If You Ever Do Anything to Hurt Her.../Headscratchers

Everything About Fiction You Never Wanted to Know.

  • Looking through this trope's Troper Tales (and there's my problem immediately), do men really feel like they're emasculated if someone does this for them? And what's with the example that said this to their son and not the girl he was dating? Like women can never hurt anyone?
    • Philosophical Question: If your sister is marrying a woman, does this trope trump the Wouldn't Hit a Girl-trope?
    • Yes. If you threaten them you logically are going to follow through.
  • I always thought that threatening to enforce your will upon somebody else through violence was Wrong with a capital W. Apparently a LOT of tropers feel differently.
    • Normally, this is true, but I would rather have someone involved with a loved one of mine know that they will suffer if they hurt said loved one. Just giving them fair warning, really.
      • I'd have to disagree with threatening violence in any case, it's enough to calmly warn anyone who may potentially harm a loved one that you will not hesitate to call the cops if they do anything seriously wrong, and that the consequences will be *VERY* severe.
    • Depends on how the threat is phrased. If you're creative, there's plenty of ways to punish someone for wrongful actions without resorting to violence.
    • OP is right, for the purpose of this trope. Fair warning and creativity don't make it any more acceptable. She can be a literal goddess for all I care, if she puts me on a collision course with her relatives' abusive tendencies, the deal is off immediately, and if anybody complains it's my turn to start with the threats, legal or otherwise - Rottenvenetic
  • The problem I have is that I can't promise I'll never hurt her. I don't hit women, I don't lie to them, and I'm definitely not a sadist, but there will definitely be women that can't handle my non-monogamous lifestyle and hurt themselves on it. And there will probably, sooner or later, be a family member or close personal friend that has a problem with it.
    • Then if she can't handle you being, and lets just say it, less than faithful, then you should a) find someone who can or b) if you really love her, change your own behavior.
    • Gee, I can see that conversation going over well.

"If you ever hurt her, I'll break your legs."
"Yeah, see, I can't promise that. I will do what I do, regardless or whether it hurts her, because I have an obligation to myself to follow my deepest purpose. What's more, I don't feel that you have the right to threaten me like that, regardless of how close you are to her."
"... Right. Leg-breaking time."

  • Look, nobody can promise that they'll never do anything to hurt their partner, because as imperfect people we hurt each other's feelings now and then without meaning to. But you can certainly try to minimise the damage and clean up your messes. If you're non-monogamous, tell your prospective partner before you start dating. Yes, some stupid guys and girls will think that they're the one special exception and get their hearts broken, that's not your fault and that doesn't invalidate you at least trying not to hurt him/her.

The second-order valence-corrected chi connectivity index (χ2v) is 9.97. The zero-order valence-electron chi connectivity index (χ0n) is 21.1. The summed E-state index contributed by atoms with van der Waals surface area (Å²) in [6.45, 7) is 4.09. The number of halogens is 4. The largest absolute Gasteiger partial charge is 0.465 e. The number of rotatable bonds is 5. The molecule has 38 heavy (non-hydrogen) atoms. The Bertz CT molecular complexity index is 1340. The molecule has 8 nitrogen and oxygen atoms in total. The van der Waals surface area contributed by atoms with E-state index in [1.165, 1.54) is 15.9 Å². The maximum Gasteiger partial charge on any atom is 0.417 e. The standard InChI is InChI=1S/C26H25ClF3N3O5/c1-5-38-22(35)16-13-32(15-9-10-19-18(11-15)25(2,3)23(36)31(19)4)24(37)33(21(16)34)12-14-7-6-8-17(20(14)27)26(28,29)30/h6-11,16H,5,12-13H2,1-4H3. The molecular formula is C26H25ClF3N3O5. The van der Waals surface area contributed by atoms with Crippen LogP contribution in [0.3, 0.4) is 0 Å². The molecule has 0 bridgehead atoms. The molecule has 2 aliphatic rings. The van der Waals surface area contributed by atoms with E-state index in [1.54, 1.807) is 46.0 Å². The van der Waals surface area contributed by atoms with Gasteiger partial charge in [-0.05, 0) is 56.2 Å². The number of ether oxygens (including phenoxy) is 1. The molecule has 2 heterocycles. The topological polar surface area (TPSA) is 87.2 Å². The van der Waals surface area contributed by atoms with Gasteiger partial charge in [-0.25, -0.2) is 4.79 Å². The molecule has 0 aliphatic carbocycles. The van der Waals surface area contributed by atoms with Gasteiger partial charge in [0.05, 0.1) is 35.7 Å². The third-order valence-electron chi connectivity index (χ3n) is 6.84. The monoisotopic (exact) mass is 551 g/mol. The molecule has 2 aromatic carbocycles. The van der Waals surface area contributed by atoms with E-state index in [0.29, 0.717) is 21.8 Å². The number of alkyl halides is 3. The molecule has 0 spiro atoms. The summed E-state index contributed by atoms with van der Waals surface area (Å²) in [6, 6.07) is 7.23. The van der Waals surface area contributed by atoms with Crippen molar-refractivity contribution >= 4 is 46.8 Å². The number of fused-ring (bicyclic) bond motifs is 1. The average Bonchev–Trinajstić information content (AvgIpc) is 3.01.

• Really, this Troper is quite sure that while they don't say, if the BF/GF is genuinely sorry for what they did, then this only applies in part. It only fully applies if you purposefully hurt them, or do it by accident and just don't care.
    • Plus, assuming both parties are involved are rational and reasonable people, there's an inherent understanding that by 'hurt' they usually mean the big things; adultery (assuming that the relationship is not otherwise an open one or one / both of the partners assume it to be strictly monogamous), spousal abuse, etc.
  • This Troper doesn't like this trope and the Unfortunate Implications it contains. Reading through the Troper Tales section really left me kind of disgusted. I mean, seriously? Threaten to torture and kill people isn't awesome, Badass and TV Tropes Made of Win Archive it's just creepy and disgusting. If your loved one is being abused then call the police and don't beat up the asshole who did this. A crime is a crime, it doesn't matter what kind of Complete Monster the victim is. And if the damage isn't physical then talk about it and don't threaten anybody. Nobody is perfect and nobody can promise that they'll never hurt anybody you love. Why not just say: "I love him/her so please treat him/her well."
    • THANK YOU! I thought I was the only one who felt this way...
    • You realize there's a difference between simple hurt and abuse, right? Plus, what happens if it's a female abusing a male? Read the troper tales for that trope. Even police didn't always take it seriously!
    • Okay...Nobody can promise that they'll never abuse anybody you love (I wrote "if your loved one is being abused", but you don't seem to care...). Are you happy now? Plus I wrote gender-neutral and have already read the Abuse Is Okay When Its Female On Male Troper Tales page. And yes it left me angry and disgusted. If the police doesn't take it seriously then simply end the relationship. Or would it be better if the victim called his family and friends to beat the shit out of his abusive girlfriend?